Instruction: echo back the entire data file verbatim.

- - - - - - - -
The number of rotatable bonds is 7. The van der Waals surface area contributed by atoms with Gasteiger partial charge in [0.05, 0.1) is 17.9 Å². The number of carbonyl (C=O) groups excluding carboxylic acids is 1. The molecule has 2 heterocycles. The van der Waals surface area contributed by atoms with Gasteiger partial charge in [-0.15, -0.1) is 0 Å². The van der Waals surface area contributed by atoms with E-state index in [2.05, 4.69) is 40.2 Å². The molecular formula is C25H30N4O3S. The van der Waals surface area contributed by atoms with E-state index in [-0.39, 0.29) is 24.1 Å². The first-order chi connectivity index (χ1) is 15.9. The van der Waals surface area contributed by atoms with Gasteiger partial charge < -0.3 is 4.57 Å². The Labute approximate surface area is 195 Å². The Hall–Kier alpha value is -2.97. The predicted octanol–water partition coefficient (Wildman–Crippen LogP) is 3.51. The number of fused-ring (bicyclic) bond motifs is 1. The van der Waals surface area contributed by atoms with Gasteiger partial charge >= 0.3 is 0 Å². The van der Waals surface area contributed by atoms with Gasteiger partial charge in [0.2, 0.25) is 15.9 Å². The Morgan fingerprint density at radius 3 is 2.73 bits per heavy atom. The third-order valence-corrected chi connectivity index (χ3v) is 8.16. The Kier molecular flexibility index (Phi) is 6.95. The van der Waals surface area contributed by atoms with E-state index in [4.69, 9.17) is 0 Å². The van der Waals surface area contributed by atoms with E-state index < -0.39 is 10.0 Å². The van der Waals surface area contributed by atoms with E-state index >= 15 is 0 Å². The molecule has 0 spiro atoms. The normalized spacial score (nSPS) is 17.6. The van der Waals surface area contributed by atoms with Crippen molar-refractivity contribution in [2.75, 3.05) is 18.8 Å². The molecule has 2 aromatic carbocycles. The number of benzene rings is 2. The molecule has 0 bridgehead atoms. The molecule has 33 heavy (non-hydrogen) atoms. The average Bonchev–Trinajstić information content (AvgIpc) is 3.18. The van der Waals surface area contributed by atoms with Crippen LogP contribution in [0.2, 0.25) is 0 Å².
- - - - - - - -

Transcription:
The number of rotatable bonds is 7. The van der Waals surface area contributed by atoms with Gasteiger partial charge in [0.05, 0.1) is 17.9 Å². The number of carbonyl (C=O) groups excluding carboxylic acids is 1. The molecule has 2 heterocycles. The van der Waals surface area contributed by atoms with Gasteiger partial charge in [-0.15, -0.1) is 0 Å². The van der Waals surface area contributed by atoms with E-state index in [2.05, 4.69) is 40.2 Å². The molecular formula is C25H30N4O3S. The van der Waals surface area contributed by atoms with E-state index in [-0.39, 0.29) is 24.1 Å². The first-order chi connectivity index (χ1) is 15.9. The van der Waals surface area contributed by atoms with Gasteiger partial charge < -0.3 is 4.57 Å². The Labute approximate surface area is 195 Å². The Hall–Kier alpha value is -2.97. The predicted octanol–water partition coefficient (Wildman–Crippen LogP) is 3.51. The number of fused-ring (bicyclic) bond motifs is 1. The van der Waals surface area contributed by atoms with Gasteiger partial charge >= 0.3 is 0 Å². The van der Waals surface area contributed by atoms with Gasteiger partial charge in [0.2, 0.25) is 15.9 Å². The Morgan fingerprint density at radius 3 is 2.73 bits per heavy atom. The third-order valence-corrected chi connectivity index (χ3v) is 8.16. The Kier molecular flexibility index (Phi) is 6.95. The van der Waals surface area contributed by atoms with E-state index in [4.69, 9.17) is 0 Å². The van der Waals surface area contributed by atoms with E-state index < -0.39 is 10.0 Å². The van der Waals surface area contributed by atoms with E-state index >= 15 is 0 Å². The molecule has 0 spiro atoms. The normalized spacial score (nSPS) is 17.6. The van der Waals surface area contributed by atoms with Crippen molar-refractivity contribution in [2.75, 3.05) is 18.8 Å². The molecule has 2 aromatic carbocycles. The number of benzene rings is 2. The molecule has 0 bridgehead atoms. The molecule has 33 heavy (non-hydrogen) atoms. The average Bonchev–Trinajstić information content (AvgIpc) is 3.18. The van der Waals surface area contributed by atoms with Crippen LogP contribution in [0.2, 0.25) is 0 Å².